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Iranian journalist Pouyan Khoshhal, pictured, fled his home country after being detained for over two months and later sentenced to six years in prison over a single word. (Pouyan Khoshhal)

Iranian journalist imprisoned, fired, and forced into exile over a single word

In October 2018, authorities arrested Pouyan Khoshhal as he drove through the northern Iranian city of Rasht, by the Caspian Sea. The reason for the journalist’s arrest: his use of the word “death” instead of “martyrdom” to describe a Shiite saint in an article for the reformist newspaper Ebtekar.

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A demonstration calling for LGBT rights in Trinidad and Tobago on April 12. Journalists covering LGBTQ issues say they often face retaliation for their work. (Reuters/Andrea de Silva)

Covering LGBTQ issues brings risk of threats and retaliation for journalists and their sources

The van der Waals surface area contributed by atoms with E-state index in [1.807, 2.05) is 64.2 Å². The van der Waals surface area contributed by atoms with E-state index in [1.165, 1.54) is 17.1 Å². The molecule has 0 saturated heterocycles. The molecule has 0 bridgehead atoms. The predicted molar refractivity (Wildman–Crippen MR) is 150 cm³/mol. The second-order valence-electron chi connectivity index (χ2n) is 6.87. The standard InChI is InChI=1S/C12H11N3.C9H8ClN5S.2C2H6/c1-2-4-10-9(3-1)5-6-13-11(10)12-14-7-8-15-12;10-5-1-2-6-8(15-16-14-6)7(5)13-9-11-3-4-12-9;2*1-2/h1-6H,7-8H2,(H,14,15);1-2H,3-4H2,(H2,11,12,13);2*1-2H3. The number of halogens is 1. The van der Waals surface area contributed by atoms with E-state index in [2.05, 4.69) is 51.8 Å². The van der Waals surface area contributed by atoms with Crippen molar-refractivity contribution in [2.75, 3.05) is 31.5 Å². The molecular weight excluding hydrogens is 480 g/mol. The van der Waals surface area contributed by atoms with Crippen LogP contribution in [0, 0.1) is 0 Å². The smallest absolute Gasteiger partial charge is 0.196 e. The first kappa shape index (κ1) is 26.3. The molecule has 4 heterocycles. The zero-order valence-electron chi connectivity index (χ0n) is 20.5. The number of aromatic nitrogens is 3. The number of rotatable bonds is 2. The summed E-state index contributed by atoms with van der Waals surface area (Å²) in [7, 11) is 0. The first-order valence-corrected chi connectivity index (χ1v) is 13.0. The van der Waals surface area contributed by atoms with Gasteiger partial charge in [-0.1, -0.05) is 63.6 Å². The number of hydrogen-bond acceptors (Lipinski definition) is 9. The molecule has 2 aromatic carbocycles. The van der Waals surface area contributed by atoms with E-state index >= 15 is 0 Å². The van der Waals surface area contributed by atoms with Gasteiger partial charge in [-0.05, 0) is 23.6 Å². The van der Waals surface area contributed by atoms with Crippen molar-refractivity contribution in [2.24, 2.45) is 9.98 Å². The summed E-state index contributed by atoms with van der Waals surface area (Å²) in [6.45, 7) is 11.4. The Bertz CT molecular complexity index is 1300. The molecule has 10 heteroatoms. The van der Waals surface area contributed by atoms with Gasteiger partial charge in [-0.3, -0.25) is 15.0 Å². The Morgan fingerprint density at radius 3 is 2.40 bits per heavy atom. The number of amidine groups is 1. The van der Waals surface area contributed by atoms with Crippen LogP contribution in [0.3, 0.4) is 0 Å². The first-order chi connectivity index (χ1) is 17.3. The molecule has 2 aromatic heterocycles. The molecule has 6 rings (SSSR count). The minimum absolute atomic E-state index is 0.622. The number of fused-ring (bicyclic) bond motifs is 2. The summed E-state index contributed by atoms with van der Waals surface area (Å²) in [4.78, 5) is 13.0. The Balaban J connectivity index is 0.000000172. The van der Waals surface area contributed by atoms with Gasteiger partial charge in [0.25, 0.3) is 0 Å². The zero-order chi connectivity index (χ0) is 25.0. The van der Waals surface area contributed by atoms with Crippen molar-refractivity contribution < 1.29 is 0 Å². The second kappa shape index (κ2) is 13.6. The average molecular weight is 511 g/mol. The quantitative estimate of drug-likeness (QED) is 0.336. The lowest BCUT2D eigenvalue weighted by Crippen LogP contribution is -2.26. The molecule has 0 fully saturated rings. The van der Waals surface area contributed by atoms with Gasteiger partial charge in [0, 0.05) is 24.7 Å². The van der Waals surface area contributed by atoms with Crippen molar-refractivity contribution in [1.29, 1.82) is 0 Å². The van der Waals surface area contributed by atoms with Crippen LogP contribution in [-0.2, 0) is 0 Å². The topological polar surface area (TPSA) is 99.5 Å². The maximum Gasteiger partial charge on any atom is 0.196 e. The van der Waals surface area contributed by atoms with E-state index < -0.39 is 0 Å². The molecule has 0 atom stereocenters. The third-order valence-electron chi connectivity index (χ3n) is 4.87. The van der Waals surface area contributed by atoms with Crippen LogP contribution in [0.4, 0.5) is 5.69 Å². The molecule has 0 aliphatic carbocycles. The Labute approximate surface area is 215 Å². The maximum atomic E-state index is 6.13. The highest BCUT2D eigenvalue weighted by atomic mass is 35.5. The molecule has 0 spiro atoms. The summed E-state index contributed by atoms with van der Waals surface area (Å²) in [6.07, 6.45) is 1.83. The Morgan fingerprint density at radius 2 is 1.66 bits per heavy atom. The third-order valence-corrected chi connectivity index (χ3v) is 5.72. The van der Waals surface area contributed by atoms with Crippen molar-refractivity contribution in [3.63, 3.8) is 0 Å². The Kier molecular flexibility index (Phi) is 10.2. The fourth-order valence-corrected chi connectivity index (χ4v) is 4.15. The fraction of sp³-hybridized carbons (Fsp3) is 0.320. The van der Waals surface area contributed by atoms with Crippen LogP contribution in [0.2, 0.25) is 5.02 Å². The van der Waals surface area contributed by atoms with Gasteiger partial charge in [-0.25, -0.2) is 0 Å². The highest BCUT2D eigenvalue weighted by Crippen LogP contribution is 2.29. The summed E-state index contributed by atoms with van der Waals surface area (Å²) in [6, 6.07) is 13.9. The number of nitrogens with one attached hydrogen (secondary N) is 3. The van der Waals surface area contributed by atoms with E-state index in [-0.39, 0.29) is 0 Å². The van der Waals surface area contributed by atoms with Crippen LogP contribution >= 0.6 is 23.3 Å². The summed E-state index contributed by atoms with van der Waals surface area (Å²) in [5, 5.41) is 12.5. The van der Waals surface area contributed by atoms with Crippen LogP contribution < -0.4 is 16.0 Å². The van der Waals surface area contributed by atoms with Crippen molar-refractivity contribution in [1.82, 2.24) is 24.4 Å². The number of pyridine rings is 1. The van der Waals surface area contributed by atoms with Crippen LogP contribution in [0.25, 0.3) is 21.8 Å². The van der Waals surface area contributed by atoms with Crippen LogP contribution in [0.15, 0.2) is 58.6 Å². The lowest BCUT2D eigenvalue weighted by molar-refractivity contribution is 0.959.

To mark the annual International Day Against Homophobia, Transphobia and Biphobia, CPJ spoke with journalists and news outlets based in Argentina, Iran, Indonesia, the U.S., Uganda, and Russia, about the challenges they face reporting on LGBTQ issues.

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President Rouhani, pictured in Tehran on November 6. The U.N. is due to vote next week on a resolution to promote human rights in Iran. (AFP/Atta Kenare)

CPJ calls on UN to support resolution on human rights in Iran

CPJ, along with over 30 Iranian and international human rights organizations, has called on the U.N. General Assembly to vote in favor of a proposed resolution on the promotion and protection of human rights in Iran next week.

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A worker cleans a EU flag in Berlin on May 19, 2017. The EU parliament is due to vote on October 12 on a proposed review mechanism of surveillance tool exports. (AFP/John MacDougall)

Press at risk as EU-based companies export surveillance software to hostile regimes